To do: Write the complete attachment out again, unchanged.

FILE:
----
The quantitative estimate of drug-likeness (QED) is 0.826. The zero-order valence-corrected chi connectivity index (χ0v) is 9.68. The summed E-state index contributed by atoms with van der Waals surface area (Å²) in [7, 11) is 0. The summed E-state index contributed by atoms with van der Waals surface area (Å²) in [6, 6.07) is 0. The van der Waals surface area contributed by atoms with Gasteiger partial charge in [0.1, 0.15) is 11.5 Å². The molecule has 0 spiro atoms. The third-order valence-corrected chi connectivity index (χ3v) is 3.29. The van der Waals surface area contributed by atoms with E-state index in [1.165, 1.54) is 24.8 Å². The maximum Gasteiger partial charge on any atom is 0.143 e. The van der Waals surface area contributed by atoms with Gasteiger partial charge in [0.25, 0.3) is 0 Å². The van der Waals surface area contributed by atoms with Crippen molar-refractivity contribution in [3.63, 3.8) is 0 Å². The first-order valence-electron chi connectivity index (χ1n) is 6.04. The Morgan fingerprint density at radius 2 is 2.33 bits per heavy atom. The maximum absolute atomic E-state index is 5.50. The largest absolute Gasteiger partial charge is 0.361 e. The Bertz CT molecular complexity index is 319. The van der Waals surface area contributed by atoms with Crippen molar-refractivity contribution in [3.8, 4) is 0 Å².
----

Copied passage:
The quantitative estimate of drug-likeness (QED) is 0.826. The zero-order valence-corrected chi connectivity index (χ0v) is 9.68. The summed E-state index contributed by atoms with van der Waals surface area (Å²) in [7, 11) is 0. The summed E-state index contributed by atoms with van der Waals surface area (Å²) in [6, 6.07) is 0. The van der Waals surface area contributed by atoms with Gasteiger partial charge in [0.1, 0.15) is 11.5 Å². The molecule has 0 spiro atoms. The third-order valence-corrected chi connectivity index (χ3v) is 3.29. The van der Waals surface area contributed by atoms with E-state index in [1.165, 1.54) is 24.8 Å². The maximum Gasteiger partial charge on any atom is 0.143 e. The van der Waals surface area contributed by atoms with Gasteiger partial charge in [0.25, 0.3) is 0 Å². The van der Waals surface area contributed by atoms with Crippen molar-refractivity contribution in [3.63, 3.8) is 0 Å². The first-order valence-electron chi connectivity index (χ1n) is 6.04. The Morgan fingerprint density at radius 2 is 2.33 bits per heavy atom. The maximum absolute atomic E-state index is 5.50. The largest absolute Gasteiger partial charge is 0.361 e. The Bertz CT molecular complexity index is 319. The van der Waals surface area contributed by atoms with Crippen molar-refractivity contribution in [3.8, 4) is 0 Å².